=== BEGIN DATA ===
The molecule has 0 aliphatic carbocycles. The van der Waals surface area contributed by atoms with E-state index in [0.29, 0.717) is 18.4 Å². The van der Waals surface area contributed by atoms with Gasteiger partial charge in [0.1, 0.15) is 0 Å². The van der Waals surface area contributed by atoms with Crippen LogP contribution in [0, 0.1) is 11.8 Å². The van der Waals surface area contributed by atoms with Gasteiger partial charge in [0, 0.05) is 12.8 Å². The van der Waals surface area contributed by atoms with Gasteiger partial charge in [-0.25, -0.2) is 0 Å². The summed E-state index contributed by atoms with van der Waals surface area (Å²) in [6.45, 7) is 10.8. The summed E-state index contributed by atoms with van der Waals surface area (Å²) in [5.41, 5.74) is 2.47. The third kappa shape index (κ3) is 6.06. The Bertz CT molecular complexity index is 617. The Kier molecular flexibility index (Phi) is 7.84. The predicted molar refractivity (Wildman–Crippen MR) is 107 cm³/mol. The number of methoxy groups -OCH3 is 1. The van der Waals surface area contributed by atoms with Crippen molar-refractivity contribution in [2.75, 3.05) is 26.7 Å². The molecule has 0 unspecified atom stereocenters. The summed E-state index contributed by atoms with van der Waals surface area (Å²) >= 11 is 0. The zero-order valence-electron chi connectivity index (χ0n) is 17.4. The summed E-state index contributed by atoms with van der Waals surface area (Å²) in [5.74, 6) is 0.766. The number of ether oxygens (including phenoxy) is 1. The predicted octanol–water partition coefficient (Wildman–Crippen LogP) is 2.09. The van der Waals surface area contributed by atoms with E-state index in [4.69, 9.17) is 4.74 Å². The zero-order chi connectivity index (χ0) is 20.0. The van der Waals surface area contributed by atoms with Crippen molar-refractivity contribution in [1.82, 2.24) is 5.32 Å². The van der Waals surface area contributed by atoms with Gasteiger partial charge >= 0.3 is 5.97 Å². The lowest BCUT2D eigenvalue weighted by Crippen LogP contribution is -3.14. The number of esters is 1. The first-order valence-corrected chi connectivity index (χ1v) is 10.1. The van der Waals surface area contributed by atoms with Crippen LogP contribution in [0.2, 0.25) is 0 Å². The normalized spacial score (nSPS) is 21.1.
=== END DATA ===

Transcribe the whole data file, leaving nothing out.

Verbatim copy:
The molecule has 0 aliphatic carbocycles. The van der Waals surface area contributed by atoms with E-state index in [0.29, 0.717) is 18.4 Å². The van der Waals surface area contributed by atoms with Gasteiger partial charge in [0.1, 0.15) is 0 Å². The van der Waals surface area contributed by atoms with Crippen LogP contribution in [0, 0.1) is 11.8 Å². The van der Waals surface area contributed by atoms with Gasteiger partial charge in [0, 0.05) is 12.8 Å². The van der Waals surface area contributed by atoms with Gasteiger partial charge in [-0.25, -0.2) is 0 Å². The summed E-state index contributed by atoms with van der Waals surface area (Å²) in [6.45, 7) is 10.8. The summed E-state index contributed by atoms with van der Waals surface area (Å²) in [5.41, 5.74) is 2.47. The third kappa shape index (κ3) is 6.06. The Bertz CT molecular complexity index is 617. The Kier molecular flexibility index (Phi) is 7.84. The predicted molar refractivity (Wildman–Crippen MR) is 107 cm³/mol. The number of methoxy groups -OCH3 is 1. The van der Waals surface area contributed by atoms with Crippen molar-refractivity contribution in [2.75, 3.05) is 26.7 Å². The molecule has 0 unspecified atom stereocenters. The summed E-state index contributed by atoms with van der Waals surface area (Å²) >= 11 is 0. The zero-order valence-electron chi connectivity index (χ0n) is 17.4. The summed E-state index contributed by atoms with van der Waals surface area (Å²) in [5.74, 6) is 0.766. The number of ether oxygens (including phenoxy) is 1. The predicted octanol–water partition coefficient (Wildman–Crippen LogP) is 2.09. The van der Waals surface area contributed by atoms with E-state index in [4.69, 9.17) is 4.74 Å². The zero-order chi connectivity index (χ0) is 20.0. The van der Waals surface area contributed by atoms with Crippen molar-refractivity contribution in [1.82, 2.24) is 5.32 Å². The van der Waals surface area contributed by atoms with Gasteiger partial charge >= 0.3 is 5.97 Å². The lowest BCUT2D eigenvalue weighted by Crippen LogP contribution is -3.14. The number of esters is 1. The first-order valence-corrected chi connectivity index (χ1v) is 10.1. The van der Waals surface area contributed by atoms with Crippen LogP contribution in [0.2, 0.25) is 0 Å². The normalized spacial score (nSPS) is 21.1.